While the people who built ITS would have called themselves "hackers", this can be misleading in today's context. They were information anarchists, but they were largely benign, at least in their intent. They were also somewhat project leadership anarchists. Very little top down management went into ITS, as far as I could tell. Instead, people built things, and persuaded other people to accept them based on the usefulness of what had been built. Nonetheless, ITS exhibited a uniformity of design that makes the products of more formal development efforts look like a hodgepodge. The hackers respected each other.

The user interface for ITS was the debugger, DDT. The user interface for CTSS was a very early prototype for interactive user command languages that came along later. Examples of such later command languages might be the command language for TOPS-10, a timeshared operating system from DEC, or even the command shell for MS-DOS.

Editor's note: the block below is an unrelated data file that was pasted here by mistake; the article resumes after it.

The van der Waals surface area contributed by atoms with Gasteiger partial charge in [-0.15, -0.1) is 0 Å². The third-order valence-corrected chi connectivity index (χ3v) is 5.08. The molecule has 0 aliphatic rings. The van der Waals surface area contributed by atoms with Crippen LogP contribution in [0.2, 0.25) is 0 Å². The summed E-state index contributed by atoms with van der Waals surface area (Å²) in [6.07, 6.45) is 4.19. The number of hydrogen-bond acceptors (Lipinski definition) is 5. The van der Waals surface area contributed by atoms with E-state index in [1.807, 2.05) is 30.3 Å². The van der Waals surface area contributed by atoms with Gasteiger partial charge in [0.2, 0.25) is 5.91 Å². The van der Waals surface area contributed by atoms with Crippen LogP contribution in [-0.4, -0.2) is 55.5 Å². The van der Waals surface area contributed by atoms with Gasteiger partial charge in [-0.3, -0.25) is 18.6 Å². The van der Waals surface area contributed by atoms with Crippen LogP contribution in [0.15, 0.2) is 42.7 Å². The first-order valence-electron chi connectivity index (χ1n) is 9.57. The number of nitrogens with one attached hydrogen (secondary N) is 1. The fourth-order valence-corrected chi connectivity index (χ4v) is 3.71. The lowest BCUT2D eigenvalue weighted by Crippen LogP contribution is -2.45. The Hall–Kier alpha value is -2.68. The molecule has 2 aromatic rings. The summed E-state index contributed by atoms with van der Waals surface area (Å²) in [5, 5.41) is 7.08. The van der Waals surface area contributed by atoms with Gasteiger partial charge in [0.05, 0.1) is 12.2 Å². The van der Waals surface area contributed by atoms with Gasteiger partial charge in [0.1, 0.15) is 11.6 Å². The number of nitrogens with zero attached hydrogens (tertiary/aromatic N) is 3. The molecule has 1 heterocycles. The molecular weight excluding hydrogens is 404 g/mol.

The primary language for ITS was LISP (apart from assembler). One of the widely used languages on CTSS was Basic, adapted from Dartmouth Basic. This reflects the different nature of the user communities for the two systems.

Most of the above is from personal recollection. I used both systems, about fifty years ago. I apologize for the lack of specific pointers to more formal history of the two systems. Here are a few links to get you started.

List of ITS machines

Writeup on Prof. Corbato architect of CTSS

Hackers: Heroes of the Computer Revolution.

  • I've never heard of or seen BASIC on CTSS. I'd sincerely love to know where you can read about that. I've only read about and used Michigan Algorithm Decoder (MAD) on CTSS. A substantial amount of CTSS software appears to have been written in MAD. There is even a version of the scheduler which was written in MAD in order to make it easier to experiment with. The more commonly used version of the scheduler was written in assembly language (MIT's version of IBM FORTRAN Assembly Program, FAP). Commented Feb 1, 2023 at 15:26
  • Maybe I am mistaken. I seem to remember people playing with Basic at MIT in that time frame. But my memory is far from perfect. Commented Feb 1, 2023 at 17:40